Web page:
Developing high quality information systems capable of supporting research and clinical care in behavioral health requires the existence of robust clinical terminologies and information models. These terminologies and information models must be capable of representing the same breadth and depth of constructs in the psychological domain that we demand of terminologies in the medical domain. Focusing specifically on psychological assessment instruments and their role in healthcare, we present three distinct studies assessing the extent to which existing healthcare terminologies can be used to capture, code, aggregate, and retrieve information in this domain. We begin with the premise that representation of psychological assessments instruments and instrument-related data must be addressed early in the terminology enhancement process. Psychometric instruments are, by definition, the foundation upon which all empirical knowledge in this domain is based. These instruments play a central role in shaping current understanding of both clinically relevant phenomena and specific mental health conditions. Moreover, results obtained using instruments are the grounds upon which clinical practice in this domain is designated as "evidence based". The results of the each of the three studies demonstrate significant gaps in terminologies relative to behavioral health; gaps that hamper the application of health information technology (HIT) in this domain and undermine efforts to improve the quality of healthcare. We discuss the details and implications of these findings and recommend a more aggressive, interdisciplinary effort to enhance healthcare terminologies to include behavioral health.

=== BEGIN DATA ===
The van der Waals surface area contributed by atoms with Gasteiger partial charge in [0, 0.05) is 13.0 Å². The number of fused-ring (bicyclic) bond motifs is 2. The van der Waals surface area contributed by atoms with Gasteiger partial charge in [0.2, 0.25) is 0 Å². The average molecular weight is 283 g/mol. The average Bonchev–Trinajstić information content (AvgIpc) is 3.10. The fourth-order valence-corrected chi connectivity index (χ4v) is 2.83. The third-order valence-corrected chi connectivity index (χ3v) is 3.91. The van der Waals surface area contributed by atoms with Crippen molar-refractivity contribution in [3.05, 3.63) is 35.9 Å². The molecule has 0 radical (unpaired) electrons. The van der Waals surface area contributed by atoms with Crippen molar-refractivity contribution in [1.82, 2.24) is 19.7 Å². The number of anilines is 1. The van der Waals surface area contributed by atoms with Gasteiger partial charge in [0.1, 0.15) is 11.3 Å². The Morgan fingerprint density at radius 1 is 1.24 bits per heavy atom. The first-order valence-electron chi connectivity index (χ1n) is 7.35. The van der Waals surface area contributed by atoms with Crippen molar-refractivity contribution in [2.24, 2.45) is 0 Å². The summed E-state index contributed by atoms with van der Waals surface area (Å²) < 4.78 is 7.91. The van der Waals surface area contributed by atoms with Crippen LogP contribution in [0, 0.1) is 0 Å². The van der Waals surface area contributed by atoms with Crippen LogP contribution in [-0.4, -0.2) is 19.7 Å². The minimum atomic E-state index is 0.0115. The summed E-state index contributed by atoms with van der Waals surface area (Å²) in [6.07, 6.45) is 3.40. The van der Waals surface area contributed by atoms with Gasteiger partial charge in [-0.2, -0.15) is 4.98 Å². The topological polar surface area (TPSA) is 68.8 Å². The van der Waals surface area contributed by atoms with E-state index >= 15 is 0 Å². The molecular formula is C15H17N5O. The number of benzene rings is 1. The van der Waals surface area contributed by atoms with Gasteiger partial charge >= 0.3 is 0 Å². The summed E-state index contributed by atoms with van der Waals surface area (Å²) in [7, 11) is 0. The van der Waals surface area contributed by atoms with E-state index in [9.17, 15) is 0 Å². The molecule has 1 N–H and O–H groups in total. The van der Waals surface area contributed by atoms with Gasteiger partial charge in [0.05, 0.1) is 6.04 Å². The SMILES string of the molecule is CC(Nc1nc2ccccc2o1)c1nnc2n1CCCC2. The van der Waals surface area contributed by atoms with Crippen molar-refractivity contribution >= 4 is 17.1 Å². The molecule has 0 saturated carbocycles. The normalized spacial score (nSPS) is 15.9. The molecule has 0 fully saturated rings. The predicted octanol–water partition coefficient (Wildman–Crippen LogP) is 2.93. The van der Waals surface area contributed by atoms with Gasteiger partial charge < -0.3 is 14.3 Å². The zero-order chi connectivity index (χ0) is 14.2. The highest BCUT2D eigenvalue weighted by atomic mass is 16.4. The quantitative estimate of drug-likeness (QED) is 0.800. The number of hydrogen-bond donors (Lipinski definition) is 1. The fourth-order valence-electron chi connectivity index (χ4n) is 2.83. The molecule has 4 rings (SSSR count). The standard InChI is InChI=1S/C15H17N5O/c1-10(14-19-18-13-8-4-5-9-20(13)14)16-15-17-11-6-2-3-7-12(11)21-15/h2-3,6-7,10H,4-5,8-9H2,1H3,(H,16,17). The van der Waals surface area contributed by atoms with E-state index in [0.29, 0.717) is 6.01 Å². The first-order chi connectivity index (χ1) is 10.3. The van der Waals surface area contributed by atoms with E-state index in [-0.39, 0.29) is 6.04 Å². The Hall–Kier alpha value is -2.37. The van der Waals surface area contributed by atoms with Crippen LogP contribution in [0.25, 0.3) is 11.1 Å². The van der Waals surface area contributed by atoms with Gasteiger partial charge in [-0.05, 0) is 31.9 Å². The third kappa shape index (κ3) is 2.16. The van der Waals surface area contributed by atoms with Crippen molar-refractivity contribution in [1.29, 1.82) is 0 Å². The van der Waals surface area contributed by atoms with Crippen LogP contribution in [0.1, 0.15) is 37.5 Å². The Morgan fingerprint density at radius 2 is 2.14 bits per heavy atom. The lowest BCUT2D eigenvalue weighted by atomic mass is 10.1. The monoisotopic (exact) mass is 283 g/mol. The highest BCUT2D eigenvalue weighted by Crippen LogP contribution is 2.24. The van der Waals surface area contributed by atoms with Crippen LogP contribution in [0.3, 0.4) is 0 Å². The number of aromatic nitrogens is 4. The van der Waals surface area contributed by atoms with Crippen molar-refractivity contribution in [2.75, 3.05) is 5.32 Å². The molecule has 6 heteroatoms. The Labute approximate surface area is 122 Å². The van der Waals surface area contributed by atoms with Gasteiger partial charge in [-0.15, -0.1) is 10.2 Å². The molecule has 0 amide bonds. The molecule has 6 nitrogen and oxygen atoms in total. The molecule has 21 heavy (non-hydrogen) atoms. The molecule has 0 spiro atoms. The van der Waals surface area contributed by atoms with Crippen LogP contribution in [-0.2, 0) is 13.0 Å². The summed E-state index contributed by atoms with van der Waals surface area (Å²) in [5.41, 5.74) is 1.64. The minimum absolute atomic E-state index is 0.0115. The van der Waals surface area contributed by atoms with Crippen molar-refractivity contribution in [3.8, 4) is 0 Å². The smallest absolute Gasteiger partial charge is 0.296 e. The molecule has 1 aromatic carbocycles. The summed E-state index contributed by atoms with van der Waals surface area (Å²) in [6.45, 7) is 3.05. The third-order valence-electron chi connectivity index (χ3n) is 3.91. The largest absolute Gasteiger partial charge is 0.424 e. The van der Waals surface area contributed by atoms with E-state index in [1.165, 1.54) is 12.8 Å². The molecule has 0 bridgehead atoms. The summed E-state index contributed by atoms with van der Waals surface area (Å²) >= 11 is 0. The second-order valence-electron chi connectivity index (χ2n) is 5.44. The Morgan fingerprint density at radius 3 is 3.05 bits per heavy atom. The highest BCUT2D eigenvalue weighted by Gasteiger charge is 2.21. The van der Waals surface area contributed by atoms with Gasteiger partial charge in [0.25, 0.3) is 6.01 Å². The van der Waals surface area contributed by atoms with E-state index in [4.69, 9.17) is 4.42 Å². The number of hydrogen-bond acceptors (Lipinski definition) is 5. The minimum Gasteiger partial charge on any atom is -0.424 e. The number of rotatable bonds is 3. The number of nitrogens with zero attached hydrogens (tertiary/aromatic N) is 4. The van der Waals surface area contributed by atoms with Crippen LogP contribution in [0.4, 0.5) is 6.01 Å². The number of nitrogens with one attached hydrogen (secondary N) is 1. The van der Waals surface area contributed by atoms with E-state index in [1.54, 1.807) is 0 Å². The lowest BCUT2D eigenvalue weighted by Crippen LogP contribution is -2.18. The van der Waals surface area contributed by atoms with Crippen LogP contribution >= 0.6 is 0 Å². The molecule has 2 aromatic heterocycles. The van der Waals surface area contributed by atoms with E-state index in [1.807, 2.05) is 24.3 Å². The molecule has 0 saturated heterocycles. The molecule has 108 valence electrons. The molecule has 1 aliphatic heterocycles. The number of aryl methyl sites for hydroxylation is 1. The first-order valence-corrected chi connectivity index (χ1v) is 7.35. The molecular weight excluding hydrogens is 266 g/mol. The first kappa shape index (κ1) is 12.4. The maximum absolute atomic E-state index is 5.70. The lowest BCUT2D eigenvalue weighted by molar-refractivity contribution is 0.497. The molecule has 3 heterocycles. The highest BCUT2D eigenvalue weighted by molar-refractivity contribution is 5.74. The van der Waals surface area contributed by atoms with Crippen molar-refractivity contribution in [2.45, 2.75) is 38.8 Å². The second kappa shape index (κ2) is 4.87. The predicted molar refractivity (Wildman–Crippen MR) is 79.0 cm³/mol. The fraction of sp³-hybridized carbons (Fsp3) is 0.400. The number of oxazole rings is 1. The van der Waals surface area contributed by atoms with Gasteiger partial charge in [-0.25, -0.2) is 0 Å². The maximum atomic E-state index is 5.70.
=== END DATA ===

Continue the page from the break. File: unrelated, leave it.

University of Minnesota Ph.D. dissertation. May 2013. Major: Health Informatics. Advisor: Christopher G.Chute, MD, DrPH. 1 computer file (PDF); iv, 76 pages, appendices A-F.
Svensson, Piper Allyn.
Enhancing biomedical terminologies to include behavioral health: a prerequisite to improving the quality of healthcare.
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